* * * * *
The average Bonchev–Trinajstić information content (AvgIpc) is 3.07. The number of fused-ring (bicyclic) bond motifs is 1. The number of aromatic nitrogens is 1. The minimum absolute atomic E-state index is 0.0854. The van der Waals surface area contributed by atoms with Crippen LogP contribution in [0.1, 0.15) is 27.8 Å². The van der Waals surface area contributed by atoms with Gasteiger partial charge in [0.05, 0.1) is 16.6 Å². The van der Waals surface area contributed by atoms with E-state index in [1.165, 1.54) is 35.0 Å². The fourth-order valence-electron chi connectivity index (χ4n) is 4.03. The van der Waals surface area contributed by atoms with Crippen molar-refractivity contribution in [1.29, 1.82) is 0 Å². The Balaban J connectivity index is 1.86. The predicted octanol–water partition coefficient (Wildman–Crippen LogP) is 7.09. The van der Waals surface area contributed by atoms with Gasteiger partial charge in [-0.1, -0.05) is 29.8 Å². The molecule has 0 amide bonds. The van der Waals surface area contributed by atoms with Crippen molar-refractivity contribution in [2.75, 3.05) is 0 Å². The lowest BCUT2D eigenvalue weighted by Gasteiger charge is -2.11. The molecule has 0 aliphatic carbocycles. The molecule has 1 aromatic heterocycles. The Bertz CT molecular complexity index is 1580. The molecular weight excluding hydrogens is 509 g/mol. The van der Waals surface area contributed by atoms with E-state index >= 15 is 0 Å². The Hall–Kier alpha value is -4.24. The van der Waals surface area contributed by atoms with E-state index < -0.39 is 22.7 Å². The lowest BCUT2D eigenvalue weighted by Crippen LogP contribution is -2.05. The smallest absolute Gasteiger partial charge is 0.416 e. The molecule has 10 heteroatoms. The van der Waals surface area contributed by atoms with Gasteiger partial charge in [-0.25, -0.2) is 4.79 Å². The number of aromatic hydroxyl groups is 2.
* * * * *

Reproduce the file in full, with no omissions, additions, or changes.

The average Bonchev–Trinajstić information content (AvgIpc) is 3.07. The number of fused-ring (bicyclic) bond motifs is 1. The number of aromatic nitrogens is 1. The minimum absolute atomic E-state index is 0.0854. The van der Waals surface area contributed by atoms with Crippen LogP contribution in [0.1, 0.15) is 27.8 Å². The van der Waals surface area contributed by atoms with Gasteiger partial charge in [0.05, 0.1) is 16.6 Å². The van der Waals surface area contributed by atoms with E-state index in [1.165, 1.54) is 35.0 Å². The fourth-order valence-electron chi connectivity index (χ4n) is 4.03. The van der Waals surface area contributed by atoms with Crippen molar-refractivity contribution in [1.29, 1.82) is 0 Å². The Balaban J connectivity index is 1.86. The predicted octanol–water partition coefficient (Wildman–Crippen LogP) is 7.09. The van der Waals surface area contributed by atoms with Gasteiger partial charge in [-0.1, -0.05) is 29.8 Å². The molecule has 0 amide bonds. The van der Waals surface area contributed by atoms with Crippen molar-refractivity contribution in [2.75, 3.05) is 0 Å². The lowest BCUT2D eigenvalue weighted by Gasteiger charge is -2.11. The molecule has 0 aliphatic carbocycles. The molecule has 1 aromatic heterocycles. The Bertz CT molecular complexity index is 1580. The molecular weight excluding hydrogens is 509 g/mol. The van der Waals surface area contributed by atoms with E-state index >= 15 is 0 Å². The Hall–Kier alpha value is -4.24. The van der Waals surface area contributed by atoms with E-state index < -0.39 is 22.7 Å². The lowest BCUT2D eigenvalue weighted by Crippen LogP contribution is -2.05. The smallest absolute Gasteiger partial charge is 0.416 e. The molecule has 10 heteroatoms. The van der Waals surface area contributed by atoms with Gasteiger partial charge in [-0.25, -0.2) is 4.79 Å². The number of aromatic hydroxyl groups is 2.